In my early twenties I began a life-long study of the Chinese martial art T’ai Chi Chu’an. In the continuing process of training to hold my seat, I learned from the practice of T’ai Chi Chu’an and Taoism that rather than imposing my will on a situation, I can tune in and flow with what is already happening. I had several great teachers, including Jean Kwok in New York City and Sifu Lee Shiu Pak, the master teacher with whom I studied in Montreal, Canada. Master Lee, who moved to Canada from his native China and spoke a very innovative but simple English, often advised his students, “to do the not to do,” a practice of active (conscious) non-action also known in Taoist philosophy as wu-wei, which trains one to maintain calm and poise through life’s ups and downs. Through my study of T’ai Chi Chu’an, I learned to run directly at whatever is happening, hold it tight, dance with it and let it go, all at the same time. I learned to stay put in order to understand (stand under) what I am encountering. Both are methods of holding my seat.
In addition to the solo form, the study of T’ai Chi Chu’an includes a practice known as “push hands,” which improves one’s ability to maintain balance while under attack. Push hands is a two-person training that could be considered a kind of sparring, but in fact the practice is a deceptively complex expression of holding one’s seat. In addition to timing and coordination, training with a partner allows one to develop ting jing (listening power), the sensitivity to feel the direction and strength of an opponent’s intension. The practice undoes the natural instinct to resist force with force, developing the ability to act in response without creating resistance, to yield to force and redirect it. While maintaining my balance, I sense and redirect my sparing partner’s center of gravity and exploit it.
My youthful experiences with horses and then my study of T’ai Chi Ch’uan have been great resources for me, not only in my work as a theater director, but also in negotiating life’s shifting challenges. These days, the biggest challenge for me is the physical toll of the hyper mediated environment. Spreading my focus too widely, whether on social media or drifting around the Internet or the temptation of pushing the Amazon buy-now button, is an expression of not holding my seat. In a world of constant distraction, exhaustion can set in and that exhaustion also starts to feel normal. This fatigue is the cost of not holding your seat. Spreading out your focus, overloading your attention over a long period of time simply makes you tired.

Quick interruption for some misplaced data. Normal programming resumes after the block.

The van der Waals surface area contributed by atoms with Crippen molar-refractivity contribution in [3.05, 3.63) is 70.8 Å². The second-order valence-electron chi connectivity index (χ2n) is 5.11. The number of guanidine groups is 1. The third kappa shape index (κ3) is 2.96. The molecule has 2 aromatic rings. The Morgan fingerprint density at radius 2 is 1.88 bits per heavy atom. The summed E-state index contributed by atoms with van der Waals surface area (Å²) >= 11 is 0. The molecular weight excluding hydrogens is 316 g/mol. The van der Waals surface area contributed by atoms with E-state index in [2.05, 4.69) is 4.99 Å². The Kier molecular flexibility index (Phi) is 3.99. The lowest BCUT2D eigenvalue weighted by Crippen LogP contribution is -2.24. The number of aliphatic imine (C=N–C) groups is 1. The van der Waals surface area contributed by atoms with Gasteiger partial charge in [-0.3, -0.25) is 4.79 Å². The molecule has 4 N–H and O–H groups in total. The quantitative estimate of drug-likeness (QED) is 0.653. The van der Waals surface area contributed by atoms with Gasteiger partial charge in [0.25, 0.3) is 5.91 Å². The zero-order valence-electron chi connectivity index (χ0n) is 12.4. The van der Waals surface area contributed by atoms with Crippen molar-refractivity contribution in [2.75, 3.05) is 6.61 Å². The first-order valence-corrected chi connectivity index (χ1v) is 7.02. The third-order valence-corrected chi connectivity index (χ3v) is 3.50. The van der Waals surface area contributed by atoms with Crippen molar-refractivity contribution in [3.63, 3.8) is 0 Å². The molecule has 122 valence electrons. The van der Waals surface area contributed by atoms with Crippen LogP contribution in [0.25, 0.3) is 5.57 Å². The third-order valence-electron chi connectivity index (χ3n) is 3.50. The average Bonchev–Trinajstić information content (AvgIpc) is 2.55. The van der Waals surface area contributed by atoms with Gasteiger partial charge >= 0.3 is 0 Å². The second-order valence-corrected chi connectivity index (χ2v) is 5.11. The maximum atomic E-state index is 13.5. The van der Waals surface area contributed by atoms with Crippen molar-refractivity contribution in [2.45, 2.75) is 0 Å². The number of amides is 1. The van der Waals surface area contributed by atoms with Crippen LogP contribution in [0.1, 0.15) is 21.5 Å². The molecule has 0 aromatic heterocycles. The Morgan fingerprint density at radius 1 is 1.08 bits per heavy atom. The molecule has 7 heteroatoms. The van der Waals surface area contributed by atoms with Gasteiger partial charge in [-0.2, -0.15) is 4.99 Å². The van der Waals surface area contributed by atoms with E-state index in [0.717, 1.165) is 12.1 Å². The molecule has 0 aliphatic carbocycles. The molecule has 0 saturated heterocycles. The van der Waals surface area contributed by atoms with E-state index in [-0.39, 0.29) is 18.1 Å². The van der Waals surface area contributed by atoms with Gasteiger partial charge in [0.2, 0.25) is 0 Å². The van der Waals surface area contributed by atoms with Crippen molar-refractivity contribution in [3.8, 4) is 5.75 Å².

Because our ever-increasing obsession with technology is driving us into further isolation from one another, I am happy to report that the theater now occupies a special and salubrious place in our culture. The theater does not exist without you and me, the audience. Attending a live performance creates a radical intersection in life by making the audience integral to the situation. You chose theater because it is one of the few extant activities for which you have to be present. The audience’s there-ness matters in a way that it does not in other mediated art forms.
We live in an era of simulacrum, where songs and paintings are copied and reproduced, almost infinitely; turning art into data. While technology and the Internet can reproduce sound, light, words and pictures over and over again, it cannot reproduce space and it cannot reproduce time or breath or ephemerality. The theater resists the tyranny of simulacrum. Digital media cannot reproduce the experience of being present in the theater and for that reason the theater is unique. And the theater does not happen without the presence of an audience.
The theater utilizes all of the main ways in which humans learn: visually, aurally and kinesthetically. It is simultaneously real and metaphorical. It is both emotionally removed and deeply empathic, fleeting and transient. You have to stay alert to the experience. You have to pay attention, live through the experience and then transform it with your imagination into something metaphorical. You matter because theater does not exist without you. This is not a common experience in the digital environment. In the theater, you are required to hold your seat by the sheer fact of sitting next to strangers, by the necessity of turning off your phone and screen, by not bothering other people, by listening, by having faith, by holding still and exercising empathic responsiveness, by opening your heart and mind, by thinking together and imagining together and laughing together. The mere act of going to the theater requires you to hold your seat. The engagement demands physical intentionality and it just may be transformative.